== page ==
Self-portrait Workshop: "A Few Of My Favorite Things"

What a blast! On August 20,  I had the great privilege of a teaching a workshop at the New Museum Los Gatos.  The workshop was called "A Few Of My Favorite Things."   I asked the participants to bring some of their favorite things -- objects which symbolize parts of their lives, stories and personalities.  They brought a wonderful array of beloved objects -- an ice skate, chess pieces, a child's violin, a unicorn, a sports' medal.  

I showed them images of famous artists' self-portraits -- Frida Kahlo, Van Gogh, Andy Warhol, Elisabeth Vigee Le-Brun, etc.  And we talked about how each artist was allowing us to see who they were (or wanted to be?) at that moment in time.  We talked about how the self-portraits made us FEEL.  One girl said that Van Gogh's portrait made her feel lonely.  Ah, yes......

I showed them how to arrange their objects in a composition that pleased the eye and told their "stories" in an interesting way.  Then we created our self-portraits -- sketching first in pencil and then completing the works in colored pencil on Bristol board.  I was in awe at the openness,  curiosity and fearlessness of the kids -- and the one adult in the class.  A wonderful journey into the world of portraiture and of expressing one's inner self through art.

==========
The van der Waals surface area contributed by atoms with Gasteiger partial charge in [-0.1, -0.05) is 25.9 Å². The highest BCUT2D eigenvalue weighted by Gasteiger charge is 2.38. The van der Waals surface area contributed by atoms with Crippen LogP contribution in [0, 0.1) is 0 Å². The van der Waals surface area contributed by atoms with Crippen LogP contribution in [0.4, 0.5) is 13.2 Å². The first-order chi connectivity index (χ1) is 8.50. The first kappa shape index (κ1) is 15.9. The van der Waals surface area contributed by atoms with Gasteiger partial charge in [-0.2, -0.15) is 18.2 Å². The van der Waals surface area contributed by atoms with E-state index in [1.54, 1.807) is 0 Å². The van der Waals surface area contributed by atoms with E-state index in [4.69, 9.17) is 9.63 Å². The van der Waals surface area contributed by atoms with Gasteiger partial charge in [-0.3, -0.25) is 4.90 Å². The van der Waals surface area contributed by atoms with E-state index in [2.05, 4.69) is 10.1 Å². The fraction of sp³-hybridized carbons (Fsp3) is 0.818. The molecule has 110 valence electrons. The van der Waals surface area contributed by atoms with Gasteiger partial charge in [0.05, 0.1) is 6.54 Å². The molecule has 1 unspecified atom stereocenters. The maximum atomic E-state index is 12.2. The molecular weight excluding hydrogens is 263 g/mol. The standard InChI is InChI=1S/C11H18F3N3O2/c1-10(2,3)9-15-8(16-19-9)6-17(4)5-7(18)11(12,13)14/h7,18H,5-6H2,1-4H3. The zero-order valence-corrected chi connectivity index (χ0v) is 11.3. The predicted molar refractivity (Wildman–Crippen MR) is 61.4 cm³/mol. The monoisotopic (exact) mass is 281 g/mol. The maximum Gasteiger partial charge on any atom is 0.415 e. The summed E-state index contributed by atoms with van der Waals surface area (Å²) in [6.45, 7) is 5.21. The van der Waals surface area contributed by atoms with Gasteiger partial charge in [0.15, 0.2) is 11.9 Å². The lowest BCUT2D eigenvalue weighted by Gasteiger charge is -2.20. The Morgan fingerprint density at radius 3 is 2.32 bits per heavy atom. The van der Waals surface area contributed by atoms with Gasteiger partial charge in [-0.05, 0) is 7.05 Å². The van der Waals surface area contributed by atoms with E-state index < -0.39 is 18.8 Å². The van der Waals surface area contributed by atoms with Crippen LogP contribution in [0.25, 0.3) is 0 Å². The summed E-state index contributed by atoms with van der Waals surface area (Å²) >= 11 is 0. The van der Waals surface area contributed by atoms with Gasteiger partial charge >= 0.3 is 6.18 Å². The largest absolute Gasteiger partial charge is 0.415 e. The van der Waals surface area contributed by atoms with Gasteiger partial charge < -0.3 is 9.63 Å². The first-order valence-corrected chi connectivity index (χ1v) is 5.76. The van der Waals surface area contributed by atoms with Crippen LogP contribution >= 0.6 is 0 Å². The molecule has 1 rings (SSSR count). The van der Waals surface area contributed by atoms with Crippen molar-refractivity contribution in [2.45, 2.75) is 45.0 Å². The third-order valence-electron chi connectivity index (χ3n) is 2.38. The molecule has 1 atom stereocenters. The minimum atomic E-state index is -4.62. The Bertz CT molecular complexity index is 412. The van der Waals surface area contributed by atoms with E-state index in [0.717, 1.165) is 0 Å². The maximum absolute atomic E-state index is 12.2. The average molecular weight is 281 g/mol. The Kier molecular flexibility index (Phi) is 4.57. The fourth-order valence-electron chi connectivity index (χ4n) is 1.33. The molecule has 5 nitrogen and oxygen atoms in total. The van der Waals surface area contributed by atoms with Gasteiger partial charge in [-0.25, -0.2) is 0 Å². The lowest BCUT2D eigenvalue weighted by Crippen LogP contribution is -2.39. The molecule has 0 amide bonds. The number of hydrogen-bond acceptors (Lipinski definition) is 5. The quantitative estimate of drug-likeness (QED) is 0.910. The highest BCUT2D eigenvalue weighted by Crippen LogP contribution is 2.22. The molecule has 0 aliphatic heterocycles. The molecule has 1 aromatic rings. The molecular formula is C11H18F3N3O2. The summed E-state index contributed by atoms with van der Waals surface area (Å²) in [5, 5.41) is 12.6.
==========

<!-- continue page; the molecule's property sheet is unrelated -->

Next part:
"Portrait of O'Keeffe (in absentia)

Georgia O'Keeffe has been one of my great muses for many years.  She is a polestar in my life as an artist.  I deeply admire her for her devotion to her art and for her courage, resilience and powerful sense of self.

In my new painting, "Portrait of O'Keeffe (in absentia)", I pay tribute to my muse.  I arranged natural objects important in her life and work.  The iris and the shells are subjects in many of her paintings. But why the stones?  Well, O'Keeffe was famous for loving and collecting (some say rapaciously) stones.  She placed her collection of stones throughout her homes and properties.  A famous story -- perhaps a tiny bit exaggerated -- tells of a trip she took with Ansel Adams.  He discovered a perfect river stone and O'Keeffe begged him to let her have it.  He refused (I assume with humor and a touch of mischief?) and took it to his house.  Years later, he visited O'Keeffe and noticed HIS stone amongst her collection.  She had pinched in while on a visit to his house and was not the least bit ashamed about being discovered.